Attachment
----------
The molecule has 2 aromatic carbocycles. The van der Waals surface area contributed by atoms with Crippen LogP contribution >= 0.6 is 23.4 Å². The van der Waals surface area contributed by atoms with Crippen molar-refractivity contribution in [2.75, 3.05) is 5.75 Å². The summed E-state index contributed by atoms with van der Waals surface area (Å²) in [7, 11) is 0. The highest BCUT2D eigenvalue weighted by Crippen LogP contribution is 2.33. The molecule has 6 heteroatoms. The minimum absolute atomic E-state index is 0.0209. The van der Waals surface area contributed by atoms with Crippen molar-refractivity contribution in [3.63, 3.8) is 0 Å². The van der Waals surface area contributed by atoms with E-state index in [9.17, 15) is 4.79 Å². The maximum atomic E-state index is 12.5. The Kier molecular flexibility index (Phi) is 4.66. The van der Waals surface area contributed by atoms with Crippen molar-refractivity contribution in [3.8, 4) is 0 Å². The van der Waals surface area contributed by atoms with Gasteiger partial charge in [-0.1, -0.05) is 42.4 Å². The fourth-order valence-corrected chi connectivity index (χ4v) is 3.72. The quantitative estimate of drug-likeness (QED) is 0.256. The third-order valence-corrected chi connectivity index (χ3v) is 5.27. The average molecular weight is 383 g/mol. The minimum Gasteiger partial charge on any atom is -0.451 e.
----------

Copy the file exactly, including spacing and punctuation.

The molecule has 2 aromatic carbocycles. The van der Waals surface area contributed by atoms with Crippen LogP contribution >= 0.6 is 23.4 Å². The van der Waals surface area contributed by atoms with Crippen molar-refractivity contribution in [2.75, 3.05) is 5.75 Å². The summed E-state index contributed by atoms with van der Waals surface area (Å²) in [7, 11) is 0. The highest BCUT2D eigenvalue weighted by Crippen LogP contribution is 2.33. The molecule has 6 heteroatoms. The minimum absolute atomic E-state index is 0.0209. The van der Waals surface area contributed by atoms with Crippen molar-refractivity contribution in [3.63, 3.8) is 0 Å². The van der Waals surface area contributed by atoms with E-state index in [9.17, 15) is 4.79 Å². The maximum atomic E-state index is 12.5. The Kier molecular flexibility index (Phi) is 4.66. The van der Waals surface area contributed by atoms with Crippen molar-refractivity contribution in [3.8, 4) is 0 Å². The van der Waals surface area contributed by atoms with Gasteiger partial charge in [-0.1, -0.05) is 42.4 Å². The fourth-order valence-corrected chi connectivity index (χ4v) is 3.72. The quantitative estimate of drug-likeness (QED) is 0.256. The third-order valence-corrected chi connectivity index (χ3v) is 5.27. The average molecular weight is 383 g/mol. The minimum Gasteiger partial charge on any atom is -0.451 e.